Color Sells

By Igin Staff

Is it the ailing economy, or the stress and cost of travel? Maybe it’s the nesting instinct, or perhaps it’s a combination of all three.

These days, more and more people aren’t heading to Honolulu or Paris or Istanbul for the big once-a-year getaway. Instead, they are doing what is known as the “staycation”— they are staying home, relaxing and kicking back in their own familiar surroundings.

In recent years, never has the phrase “home, sweet home” been hipper, or truer. And fueled by this wacky notion of staying home as if it were a vacation—necessity is the mother of invention—more and more people are calling landscape contractors and spending some of their disposable income on making their home into a much more interesting, entertaining, and more beautiful place to be.

Does the entryway lack invitation and pizzazz? Does the front yard seem blah and ho-hum? Is the backyard boring and forgettable? Well, one simple and quick way to transform the monochromatic backdrop of the green grass and green shrubs and evergreen trees surrounding the property is with the use of color.

“People are drawn to color,” says Alrie Meadowbrook of Meadowbrook Gardens, San Jose, California.

She has designed more than 400 landscapes and co-authored the book Designing California Native Gardens. “A lot of people like a riot of color in the spring and summer.”

Installing beautiful flowers is the fastest and easiest way to add seasonal variety and color accent to a humdrum landscape. Perhaps you’ve already gotten the call to action? Since springtime will be upon us shortly, once again it’s the time of year to start planting annuals in order to have a riot of color come summertime.

“The color trend for this year— and all years—is ‘high visibility,’” says Jeff Gibson of Ball Horticulture Company, Chicago, Illinois. “Or, the ‘55-mile-an-hour color’ (color you can see from the highway). This is still the rule.”

Some of your clients may want to go traditional. In these instances, you have quite a few choices of different varieties. For starters, think about using snapdragons. These Mediterranean natives produce dozens of blooms on long flower stalks, in single and bi-color shades of pink, red, purple, yellow, orange and white.

Periwinkles are another variety to consider. They display white or pinkpurple flowers. Sweet alyssums show dense clusters of tiny snowwhite flowers that bloom continuously throughout the growing season, and ageratums have a deep blue that colors its fuzzy leaves. Asters come in annuals and perennials, and some have petals painted in pale pink, as well as shades of blue, lavender, crimson, rose and peach.

{::PAGEBREAK::}Want to go with something new and also low maintenance? The wave petunia, which has purple flowers, with its slow-growing and spreading habit, is one great example, Gibson says.

Looking for a longer lasting pop of color? Try these low-maintenance beauties: the serena angelonia, a hot and dry-loving annual with seasonlong color, or the voltage yellow osteospermum, a super-bright yellow daisy flower. Both the wave and the voltage yellow can be used in ground plantings, containers and baskets. Another one to try is a long-season bloomer, like this one with the cute name—the buddleia flutterby tutti fruitti—also known as the butterfly bush.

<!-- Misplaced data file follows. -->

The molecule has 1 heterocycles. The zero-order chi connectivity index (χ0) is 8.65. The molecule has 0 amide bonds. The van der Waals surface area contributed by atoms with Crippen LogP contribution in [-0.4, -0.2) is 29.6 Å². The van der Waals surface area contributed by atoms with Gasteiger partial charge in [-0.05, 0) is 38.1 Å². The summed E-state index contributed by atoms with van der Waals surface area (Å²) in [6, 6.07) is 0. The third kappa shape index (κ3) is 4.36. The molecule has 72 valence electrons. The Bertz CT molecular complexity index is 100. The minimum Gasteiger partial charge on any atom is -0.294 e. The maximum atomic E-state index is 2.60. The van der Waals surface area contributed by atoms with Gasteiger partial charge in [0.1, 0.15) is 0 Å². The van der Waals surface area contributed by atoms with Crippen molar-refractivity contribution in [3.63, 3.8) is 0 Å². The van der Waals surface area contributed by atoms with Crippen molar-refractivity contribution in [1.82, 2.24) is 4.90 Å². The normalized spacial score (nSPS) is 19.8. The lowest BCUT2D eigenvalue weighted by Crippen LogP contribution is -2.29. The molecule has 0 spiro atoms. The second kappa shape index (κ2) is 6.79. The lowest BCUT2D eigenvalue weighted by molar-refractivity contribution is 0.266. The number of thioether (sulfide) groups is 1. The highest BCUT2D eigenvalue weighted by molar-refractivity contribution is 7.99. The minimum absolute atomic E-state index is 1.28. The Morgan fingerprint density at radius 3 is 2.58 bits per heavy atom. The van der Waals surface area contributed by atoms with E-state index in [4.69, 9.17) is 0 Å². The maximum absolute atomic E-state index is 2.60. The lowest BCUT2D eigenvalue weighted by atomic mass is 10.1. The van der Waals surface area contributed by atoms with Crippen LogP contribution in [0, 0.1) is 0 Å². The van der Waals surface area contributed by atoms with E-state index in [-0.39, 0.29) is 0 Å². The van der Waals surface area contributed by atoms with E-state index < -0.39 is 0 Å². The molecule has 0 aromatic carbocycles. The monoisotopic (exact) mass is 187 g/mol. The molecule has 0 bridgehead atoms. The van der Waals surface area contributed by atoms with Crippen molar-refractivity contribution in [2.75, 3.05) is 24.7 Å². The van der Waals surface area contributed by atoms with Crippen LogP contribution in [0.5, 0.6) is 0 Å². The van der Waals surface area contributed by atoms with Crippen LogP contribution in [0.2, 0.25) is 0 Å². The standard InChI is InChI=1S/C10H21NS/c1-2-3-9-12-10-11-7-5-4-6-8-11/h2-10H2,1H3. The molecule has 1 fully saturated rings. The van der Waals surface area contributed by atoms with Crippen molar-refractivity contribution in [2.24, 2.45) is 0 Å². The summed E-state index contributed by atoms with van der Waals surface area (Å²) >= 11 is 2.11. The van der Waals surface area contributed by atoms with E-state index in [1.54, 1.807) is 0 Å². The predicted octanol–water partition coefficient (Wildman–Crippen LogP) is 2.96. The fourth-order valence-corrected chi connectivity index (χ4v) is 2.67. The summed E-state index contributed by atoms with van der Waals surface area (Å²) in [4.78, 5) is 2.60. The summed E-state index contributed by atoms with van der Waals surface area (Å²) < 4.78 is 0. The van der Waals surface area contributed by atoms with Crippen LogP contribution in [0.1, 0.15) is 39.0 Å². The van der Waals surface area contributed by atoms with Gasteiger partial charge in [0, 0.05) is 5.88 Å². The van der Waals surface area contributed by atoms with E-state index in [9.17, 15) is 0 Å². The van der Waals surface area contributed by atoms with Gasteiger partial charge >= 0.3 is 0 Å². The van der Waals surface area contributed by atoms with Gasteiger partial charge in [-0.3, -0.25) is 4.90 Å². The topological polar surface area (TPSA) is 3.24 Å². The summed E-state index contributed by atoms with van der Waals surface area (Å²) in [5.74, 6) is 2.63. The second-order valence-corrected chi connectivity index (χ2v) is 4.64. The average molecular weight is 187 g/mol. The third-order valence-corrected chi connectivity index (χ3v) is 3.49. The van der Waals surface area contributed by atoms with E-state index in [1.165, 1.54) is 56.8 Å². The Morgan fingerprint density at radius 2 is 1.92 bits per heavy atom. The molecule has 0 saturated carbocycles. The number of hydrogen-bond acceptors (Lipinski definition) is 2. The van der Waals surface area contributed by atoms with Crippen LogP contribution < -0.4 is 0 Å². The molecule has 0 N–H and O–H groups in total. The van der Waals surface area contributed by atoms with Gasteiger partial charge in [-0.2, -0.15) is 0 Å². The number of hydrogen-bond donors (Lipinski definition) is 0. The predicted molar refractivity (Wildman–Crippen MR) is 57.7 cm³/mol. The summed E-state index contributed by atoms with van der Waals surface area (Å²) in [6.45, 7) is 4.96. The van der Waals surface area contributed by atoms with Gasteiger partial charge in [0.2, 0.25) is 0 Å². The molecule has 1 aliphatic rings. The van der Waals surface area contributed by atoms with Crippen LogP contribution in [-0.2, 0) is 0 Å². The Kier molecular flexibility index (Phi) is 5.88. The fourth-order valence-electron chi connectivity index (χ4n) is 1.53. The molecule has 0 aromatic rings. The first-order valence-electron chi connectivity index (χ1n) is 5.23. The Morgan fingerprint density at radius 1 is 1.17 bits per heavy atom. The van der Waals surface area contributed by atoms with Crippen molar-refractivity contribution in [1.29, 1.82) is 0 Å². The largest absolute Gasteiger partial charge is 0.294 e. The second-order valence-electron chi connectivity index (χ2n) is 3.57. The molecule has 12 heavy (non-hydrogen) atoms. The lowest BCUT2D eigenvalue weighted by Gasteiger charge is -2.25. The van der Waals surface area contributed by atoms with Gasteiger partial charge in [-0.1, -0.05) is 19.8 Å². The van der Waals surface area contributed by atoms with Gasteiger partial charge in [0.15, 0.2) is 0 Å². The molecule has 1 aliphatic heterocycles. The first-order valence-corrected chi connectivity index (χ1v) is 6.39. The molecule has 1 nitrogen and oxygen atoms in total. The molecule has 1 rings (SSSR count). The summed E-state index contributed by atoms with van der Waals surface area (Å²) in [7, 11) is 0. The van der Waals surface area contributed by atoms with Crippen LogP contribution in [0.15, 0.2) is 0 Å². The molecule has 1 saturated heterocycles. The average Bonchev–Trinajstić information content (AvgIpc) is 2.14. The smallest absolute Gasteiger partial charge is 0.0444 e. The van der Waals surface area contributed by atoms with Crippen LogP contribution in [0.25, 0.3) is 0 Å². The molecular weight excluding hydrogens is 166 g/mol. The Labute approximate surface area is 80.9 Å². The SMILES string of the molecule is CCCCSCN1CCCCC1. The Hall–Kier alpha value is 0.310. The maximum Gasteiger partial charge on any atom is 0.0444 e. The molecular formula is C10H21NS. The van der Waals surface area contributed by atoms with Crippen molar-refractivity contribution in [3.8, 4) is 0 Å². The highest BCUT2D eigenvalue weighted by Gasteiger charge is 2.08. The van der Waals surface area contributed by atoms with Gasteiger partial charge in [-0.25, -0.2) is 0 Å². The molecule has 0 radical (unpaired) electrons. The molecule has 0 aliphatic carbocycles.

“The buddleia flutterby tutti fruitti also fits the always-present need for year-round color,” Gibson says. “For hot and dry locations, mix color contrasters like alternanthera purple knight with the hot yellow of zinnia star gold. These varieties do well with a minimum of watering.”

If you want flowering in the summer, here is a list of the most popular and most commonly planted spring annuals: alyssum, bachelor buttons, begonias, impatiens, marigolds, periwinkle, petunias, salvia, verbena and zinnia.

Begonias and impatiens are among the most popular bedding plants grown.

Begonia colors range from white to pink to vivid red. Impatiens come in all colors, except blue. Salvia is also a garden staple, and in addition to the familiar red, comes in other colors, including cream, pink and violet purple.

In some parts of the country, there are certain species that should be planted in the fall. Popular flowers that are planted in the fall and blossom in the spring include calendula, flowering kale, larkspur, nasturtium, pansies, carnations, California poppies, Iceland poppies, snapdragons, and sweet peas.

Sweet peas are a vine plant—an annual climber—which is also nicely fragrant. Larkspur is great for masses of color. Pansies are a hardy plant that comes in a wide variety of colors.

“Here in Texas, the biggest springtime flowers are the annuals,” says Andrea Delong-Amaya, director of horticulture at the Lady Bird Johnson Wildflower Center. “The showiest might be the sunflower or the standing cypress, which has a tall spike-y plant cluster of intense and very saturated orange flowers.”

{::PAGEBREAK::}To make your design stand out, consider using exotic annuals like spider flower, gazania, vinca or lisianthus. Or native annuals for a rich and vibrant palette of color, like the northern blazing star, orange milkweed or Indian paintbrush. Black-eyed Susan is one of the most- used native annuals, a wildflower found nearly everywhere, especially in the Midwest (also in Canada). And it happens to be the Maryland state flower.